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Reconnaissance Exploration & Geological Mapping


In the reconnaissance or early exploration phase, remote sensing methods such as satellite imagery and various types of aerial photography are used as a "first-pass" to home-in on possible mineralisation sites worthy of more detailed ground appraisal. This information is commonly publicly available, but may require sophisticated computer enhancement to make the best use of it.

Some geophysical information especially magnetic intensity and radiometric data is often available as remotely sensed data - ie it has been acquired by aircraft overflying the selected area. The reconnaissance phase may involve areas of hundreds or even thousands of square kilometres.

Geological Mapping

Once the reconnaissance phase has outlined likely targets for more detailed assessment, the next step in the exploration data gathering process is normally the production of a suitable geological map. This is achieved by geologists walking over the ground surface and accurately recording the nature,   location and structure of the various rocks in the target area, which may be some tens of square kilometres in area. Small hand-sized samples may be collected for further mineralogical or textural study by microscope techniques in the laboratory. Chemical analyses also yield important information to the mineral explorer.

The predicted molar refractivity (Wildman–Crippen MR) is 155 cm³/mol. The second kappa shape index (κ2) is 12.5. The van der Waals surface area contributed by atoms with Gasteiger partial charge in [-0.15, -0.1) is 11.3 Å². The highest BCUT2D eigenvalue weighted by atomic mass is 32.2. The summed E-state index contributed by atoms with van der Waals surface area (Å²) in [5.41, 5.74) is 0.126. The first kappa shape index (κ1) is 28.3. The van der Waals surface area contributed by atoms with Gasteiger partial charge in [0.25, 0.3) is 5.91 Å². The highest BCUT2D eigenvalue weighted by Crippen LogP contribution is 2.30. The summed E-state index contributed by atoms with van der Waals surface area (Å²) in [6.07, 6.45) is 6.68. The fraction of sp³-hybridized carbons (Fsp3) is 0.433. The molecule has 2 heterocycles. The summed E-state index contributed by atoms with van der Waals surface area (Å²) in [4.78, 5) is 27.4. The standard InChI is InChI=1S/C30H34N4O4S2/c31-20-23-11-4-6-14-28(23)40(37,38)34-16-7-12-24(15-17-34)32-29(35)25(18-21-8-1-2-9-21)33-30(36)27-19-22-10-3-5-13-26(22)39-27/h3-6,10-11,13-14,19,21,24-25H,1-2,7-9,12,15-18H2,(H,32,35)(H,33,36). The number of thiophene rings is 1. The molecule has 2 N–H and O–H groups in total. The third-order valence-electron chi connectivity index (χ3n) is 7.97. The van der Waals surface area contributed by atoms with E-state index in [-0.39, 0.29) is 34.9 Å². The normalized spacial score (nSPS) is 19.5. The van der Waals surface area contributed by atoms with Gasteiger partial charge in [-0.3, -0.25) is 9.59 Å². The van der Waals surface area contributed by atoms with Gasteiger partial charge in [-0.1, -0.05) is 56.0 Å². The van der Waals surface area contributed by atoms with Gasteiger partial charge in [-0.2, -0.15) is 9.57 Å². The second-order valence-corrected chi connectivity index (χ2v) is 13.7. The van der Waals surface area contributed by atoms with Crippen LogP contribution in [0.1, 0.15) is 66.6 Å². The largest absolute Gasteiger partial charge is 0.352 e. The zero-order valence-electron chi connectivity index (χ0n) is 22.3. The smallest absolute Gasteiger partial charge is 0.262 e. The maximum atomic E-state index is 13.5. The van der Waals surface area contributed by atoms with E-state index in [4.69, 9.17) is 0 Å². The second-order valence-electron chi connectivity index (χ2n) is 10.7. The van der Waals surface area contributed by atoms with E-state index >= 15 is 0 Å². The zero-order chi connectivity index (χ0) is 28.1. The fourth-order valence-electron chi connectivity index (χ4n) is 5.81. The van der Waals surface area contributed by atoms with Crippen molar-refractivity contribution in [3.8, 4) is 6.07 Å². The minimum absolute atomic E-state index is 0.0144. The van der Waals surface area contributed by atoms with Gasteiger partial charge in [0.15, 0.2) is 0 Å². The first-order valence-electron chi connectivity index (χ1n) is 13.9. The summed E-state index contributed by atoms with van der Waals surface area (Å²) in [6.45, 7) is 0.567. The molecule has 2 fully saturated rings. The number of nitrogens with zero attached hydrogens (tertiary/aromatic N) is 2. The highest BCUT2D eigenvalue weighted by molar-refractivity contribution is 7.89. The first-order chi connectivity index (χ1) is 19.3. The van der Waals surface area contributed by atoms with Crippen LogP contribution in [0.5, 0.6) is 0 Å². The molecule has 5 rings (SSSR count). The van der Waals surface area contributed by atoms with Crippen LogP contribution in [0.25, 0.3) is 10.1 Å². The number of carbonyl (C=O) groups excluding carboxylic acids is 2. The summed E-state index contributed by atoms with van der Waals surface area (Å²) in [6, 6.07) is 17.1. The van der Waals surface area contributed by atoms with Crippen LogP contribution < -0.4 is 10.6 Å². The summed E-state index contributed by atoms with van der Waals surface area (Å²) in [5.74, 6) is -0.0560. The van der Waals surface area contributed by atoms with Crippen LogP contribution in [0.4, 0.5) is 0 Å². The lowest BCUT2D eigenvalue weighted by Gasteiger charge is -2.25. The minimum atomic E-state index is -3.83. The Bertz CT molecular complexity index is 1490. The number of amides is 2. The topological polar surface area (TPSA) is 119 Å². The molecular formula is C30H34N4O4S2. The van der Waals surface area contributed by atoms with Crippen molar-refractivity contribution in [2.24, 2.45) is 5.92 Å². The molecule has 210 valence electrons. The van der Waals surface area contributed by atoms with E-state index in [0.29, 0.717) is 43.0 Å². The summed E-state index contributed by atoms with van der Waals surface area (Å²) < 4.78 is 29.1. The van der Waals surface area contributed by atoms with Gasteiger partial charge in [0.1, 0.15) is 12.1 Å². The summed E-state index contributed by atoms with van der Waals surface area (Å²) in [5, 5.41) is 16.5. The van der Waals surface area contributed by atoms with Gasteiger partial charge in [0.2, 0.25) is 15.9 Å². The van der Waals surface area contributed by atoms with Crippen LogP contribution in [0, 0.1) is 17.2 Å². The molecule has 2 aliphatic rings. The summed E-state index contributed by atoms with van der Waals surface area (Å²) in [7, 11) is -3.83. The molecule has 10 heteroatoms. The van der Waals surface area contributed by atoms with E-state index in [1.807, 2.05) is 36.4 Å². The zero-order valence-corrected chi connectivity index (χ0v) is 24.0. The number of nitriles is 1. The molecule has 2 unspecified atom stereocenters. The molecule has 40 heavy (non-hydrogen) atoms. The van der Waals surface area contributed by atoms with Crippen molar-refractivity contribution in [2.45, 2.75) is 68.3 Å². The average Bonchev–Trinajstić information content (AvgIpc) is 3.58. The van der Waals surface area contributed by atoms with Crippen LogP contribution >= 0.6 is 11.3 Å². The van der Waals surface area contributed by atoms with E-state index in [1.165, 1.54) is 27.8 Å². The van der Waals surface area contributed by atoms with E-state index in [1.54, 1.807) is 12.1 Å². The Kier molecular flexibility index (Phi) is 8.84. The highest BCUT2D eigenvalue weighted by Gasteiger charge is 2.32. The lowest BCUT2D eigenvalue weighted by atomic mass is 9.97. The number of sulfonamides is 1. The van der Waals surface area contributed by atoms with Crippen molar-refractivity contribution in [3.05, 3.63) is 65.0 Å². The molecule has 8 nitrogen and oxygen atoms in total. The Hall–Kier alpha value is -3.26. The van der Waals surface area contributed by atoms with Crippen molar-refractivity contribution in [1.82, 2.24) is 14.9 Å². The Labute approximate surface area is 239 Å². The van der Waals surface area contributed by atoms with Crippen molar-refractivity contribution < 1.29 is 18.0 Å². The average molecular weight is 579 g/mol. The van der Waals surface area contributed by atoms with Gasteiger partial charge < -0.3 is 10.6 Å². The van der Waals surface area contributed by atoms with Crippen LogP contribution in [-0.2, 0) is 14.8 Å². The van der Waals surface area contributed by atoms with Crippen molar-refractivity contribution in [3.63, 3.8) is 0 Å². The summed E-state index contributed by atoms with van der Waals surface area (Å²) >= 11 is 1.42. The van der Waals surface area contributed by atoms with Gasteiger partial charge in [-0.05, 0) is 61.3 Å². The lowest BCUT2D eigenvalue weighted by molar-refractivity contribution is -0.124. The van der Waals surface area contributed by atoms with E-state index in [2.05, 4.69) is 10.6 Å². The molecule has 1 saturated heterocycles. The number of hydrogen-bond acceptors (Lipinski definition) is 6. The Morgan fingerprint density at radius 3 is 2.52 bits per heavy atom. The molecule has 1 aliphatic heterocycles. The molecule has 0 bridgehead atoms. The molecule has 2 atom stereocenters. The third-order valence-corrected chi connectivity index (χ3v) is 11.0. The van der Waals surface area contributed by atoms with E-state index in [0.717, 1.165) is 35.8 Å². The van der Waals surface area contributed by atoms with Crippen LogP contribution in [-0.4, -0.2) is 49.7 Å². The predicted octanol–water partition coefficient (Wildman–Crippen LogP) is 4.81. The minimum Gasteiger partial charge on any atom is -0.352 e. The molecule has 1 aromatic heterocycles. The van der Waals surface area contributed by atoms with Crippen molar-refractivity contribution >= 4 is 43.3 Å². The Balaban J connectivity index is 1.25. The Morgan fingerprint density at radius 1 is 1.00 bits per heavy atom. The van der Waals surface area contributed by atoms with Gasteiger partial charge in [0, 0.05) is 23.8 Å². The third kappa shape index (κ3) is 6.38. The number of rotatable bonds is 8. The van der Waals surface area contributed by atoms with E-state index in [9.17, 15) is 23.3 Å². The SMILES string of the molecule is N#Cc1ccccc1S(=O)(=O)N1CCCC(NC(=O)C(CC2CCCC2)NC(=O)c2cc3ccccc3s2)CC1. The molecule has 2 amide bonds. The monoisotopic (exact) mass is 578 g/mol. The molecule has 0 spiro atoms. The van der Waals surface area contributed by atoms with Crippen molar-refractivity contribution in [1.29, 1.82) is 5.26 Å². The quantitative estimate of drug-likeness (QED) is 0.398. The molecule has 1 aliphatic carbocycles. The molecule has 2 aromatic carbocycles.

It is normal for an area to be mapped by different geologists at different times, for a variety of purposes. As geological ideas change over time, such repetitions are advantageous to our understanding of any area.

The end product of geological mapping is a map which accurately documents rock types, alteration mineralogy, and structural data such as faults, folds, stress patterns and the dip of strata. This information is of vital importance to deduce the location of hidden ore deposits.
The activity of geological mapping has minimal environmental impact.

Reference : Mineral Exploration "The future of the Mining Industry in Western Australia" by DR M.J. DONALDSON

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